‘To be honest, I lose sleep over some of the stories. It is really tough.’
North London GP Mark Levy is speaking to The Doctor just weeks after providing expert witness at an inquest into the death of 22-year-old Kalila Elizabeth Griffiths, who sadly passed away on 1 February, 2019.
Senior coroner for the Eastern area of London, Nadia Persaud, found that Ms Griffiths’ death had been contributed to by a ‘lack of recognition of the seriousness of the decline of her respiratory state’, that she required a review by a respiratory physician and had such a review taken place ‘on the balance of probabilities, her death would have been avoided’.
These would be shocking findings for many people. And the coroner felt the failings were significant enough to require a regulation 28 ruling which aims to prevent future deaths by calling for specific actions to be taken.
There were 11 opportunities where someone could have intervenedDr Levy
In this case, the coroner raised concerns about the management of asthma patients within the NHS as a whole, that 18 of the 19 recommendations in the National Review of Asthma Deaths (NRAD), 2014, have not been implemented nationally, discrepancies between asthma treatment guidelines and a lack of training for GPs and emergency department staff.
Ultimately though, for Dr Levy, who was born in South Africa but has been working as a GP in England since 1977, the details of Ms Griffiths’ case were less shocking and rather came with a deeply dispiriting sense of déjà vu.
This was the fifth inquest at which Dr Levy has given expert witness since NRAD, for which he was clinical lead, reported its findings. Each death revealed a tragic list of miscommunication and failures in care; each death exposed a health service starved of resources in which children and young adults with asthma are falling through the cracks.
‘People say there aren’t many asthma deaths in the UK therefore it’s not a problem – but those deaths are mainly preventable,’ Dr Levy says. ‘That is a problem. Each case I’ve been involved with has demonstrated the same preventable factors.’
Dr Levy’s case for change is backed up by stark statistics. The UK has the worst record for childhood asthma deaths in the whole of Europe and the fifth worst in children and young adults among all developed countries in the world.
On top of that the NHS is short of some 200 asthma specialists in hospitals, has lost training capacity and expects GPs to manage patients with this common condition while also having intimate knowledge of upwards of 400 other diseases and increasingly scant resource and staffing.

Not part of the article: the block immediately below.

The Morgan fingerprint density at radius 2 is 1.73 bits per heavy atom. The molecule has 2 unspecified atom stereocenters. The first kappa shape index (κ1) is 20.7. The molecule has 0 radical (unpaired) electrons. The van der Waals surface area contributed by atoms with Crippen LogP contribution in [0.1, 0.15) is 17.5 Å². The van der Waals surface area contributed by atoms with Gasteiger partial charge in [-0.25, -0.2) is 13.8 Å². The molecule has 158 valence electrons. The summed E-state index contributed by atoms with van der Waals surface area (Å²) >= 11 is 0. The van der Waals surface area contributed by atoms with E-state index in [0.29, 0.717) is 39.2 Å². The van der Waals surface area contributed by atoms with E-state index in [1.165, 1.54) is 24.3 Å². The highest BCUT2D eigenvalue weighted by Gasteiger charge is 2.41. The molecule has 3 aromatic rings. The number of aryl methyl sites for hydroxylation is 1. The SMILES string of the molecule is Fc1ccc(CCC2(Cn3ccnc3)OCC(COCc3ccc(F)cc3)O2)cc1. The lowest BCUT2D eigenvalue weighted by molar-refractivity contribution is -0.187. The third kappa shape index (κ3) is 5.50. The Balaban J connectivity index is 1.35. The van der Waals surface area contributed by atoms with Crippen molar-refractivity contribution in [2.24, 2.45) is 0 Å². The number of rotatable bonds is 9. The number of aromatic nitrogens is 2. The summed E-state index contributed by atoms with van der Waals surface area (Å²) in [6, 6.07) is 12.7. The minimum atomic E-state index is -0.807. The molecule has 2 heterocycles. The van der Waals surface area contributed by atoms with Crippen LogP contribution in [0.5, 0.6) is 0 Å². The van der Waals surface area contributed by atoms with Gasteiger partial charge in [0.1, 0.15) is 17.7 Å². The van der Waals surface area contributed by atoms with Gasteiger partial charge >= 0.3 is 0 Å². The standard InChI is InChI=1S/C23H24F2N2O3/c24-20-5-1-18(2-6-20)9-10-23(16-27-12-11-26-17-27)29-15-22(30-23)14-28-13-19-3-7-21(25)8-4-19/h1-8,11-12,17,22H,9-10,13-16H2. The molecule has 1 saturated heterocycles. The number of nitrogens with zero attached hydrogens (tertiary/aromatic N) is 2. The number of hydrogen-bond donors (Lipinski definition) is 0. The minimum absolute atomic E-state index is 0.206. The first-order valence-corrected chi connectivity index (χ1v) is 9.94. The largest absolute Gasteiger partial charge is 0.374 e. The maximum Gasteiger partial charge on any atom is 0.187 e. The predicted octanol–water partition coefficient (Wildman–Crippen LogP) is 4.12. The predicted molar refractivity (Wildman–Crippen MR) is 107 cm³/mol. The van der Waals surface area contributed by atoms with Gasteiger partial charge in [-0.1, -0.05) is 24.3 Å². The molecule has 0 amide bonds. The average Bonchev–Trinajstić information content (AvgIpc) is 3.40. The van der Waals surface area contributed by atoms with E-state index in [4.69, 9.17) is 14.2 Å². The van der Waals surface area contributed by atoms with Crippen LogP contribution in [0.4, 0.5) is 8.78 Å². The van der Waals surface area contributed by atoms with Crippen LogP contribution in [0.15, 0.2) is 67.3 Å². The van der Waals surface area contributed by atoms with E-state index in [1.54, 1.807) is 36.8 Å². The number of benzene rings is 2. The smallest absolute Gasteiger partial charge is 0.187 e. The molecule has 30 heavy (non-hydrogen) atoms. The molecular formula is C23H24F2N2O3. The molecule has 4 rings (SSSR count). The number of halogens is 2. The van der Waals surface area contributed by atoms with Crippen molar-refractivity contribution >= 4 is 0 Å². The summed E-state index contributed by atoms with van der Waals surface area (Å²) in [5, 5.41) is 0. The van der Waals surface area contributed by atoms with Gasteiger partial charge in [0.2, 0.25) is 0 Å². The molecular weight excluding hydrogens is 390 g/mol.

The result is that asthma care is often delegated to nurses and other healthcare professionals who themselves are often not in receipt of the specialist training required.
We keep seeing the same things over and over againDr Levy
Future reforms to the NHS are also only likely to further concentrate care in primary care and GPs are likely to be asked to do more and more – as Dr Levy says, that cannot continue to be more and more with less and less.
As a result, one of the most defining factors in the outcomes for patients is luck: are they lucky enough to be seen by a GP specialising in the area or to have arrived in hospital on the day when the respiratory specialist is overseeing admissions?
Unfortunately, some patients – and families – are not lucky.
Thirteen-year-old Tamara Mills, from the North East, was attended to by medical personnel on 47 occasions but was never referred for specialist help. ‘That could have happened after any one of those attacks,’ Dr Levy says.
And nine-year-old Michael Uriely, from London, had six attacks in the year before he died. ‘There were 11 opportunities where someone could have intervened,’ Dr Levy adds.
For Dr Levy, one of the hardest things is the moment at an inquest where a family realises the death of their child could have been prevented, that they weren’t receiving the most expert care, and that had they known what to say or whom to demand to speak to things could have been different.
‘That moment of realisation is quite a shock,’ Dr Levy says.
‘It is hard to see.’
A blueprint for change
The most galling truth surrounding all this tragedy is that the answers to many of these problems have been available to ministers and health leaders for many years.
In 2014 the NRAD provided a blueprint for better care – a series of realistic recommendations which may well have changed the outcomes for these families.
Those recommendations include that patients with asthma are referred to a specialist service if they have required more than two courses of systemic corticosteroids in the previous 12 months, that follow-up arrangements be made after every attack regardless of where it was managed, that secondary care follow-up should be arranged after patients have attended A&E two or more times with an asthma attack in 12 months. The report also suggests electronic surveillance of prescribing in primary care be put in place.
These are not over-ambitious demands – they describe fairly basic management of a serious condition, the resourcing of specialist posts and services, and a modicum of integration between different parts of the NHS.
Yet, as Dr Levy says, ‘things haven’t changed. We keep seeing the same things over and over again’.
Dr Levy adds: ‘In my view a simple directive from NICE or the departments of health in all four nations to focus on one thing – people who have had attacks should be reviewed urgently to identify potentially modifiable preventable risk factors – would make a huge difference. But I don’t know how long we will have to wait.’
The good news though? Dr Levy’s campaigning days are not over. Asked whether he has the energy and will to keep fighting for better care for these patients, Dr Levy is absolute: ‘This is what keeps me going. I know I have a role to play.’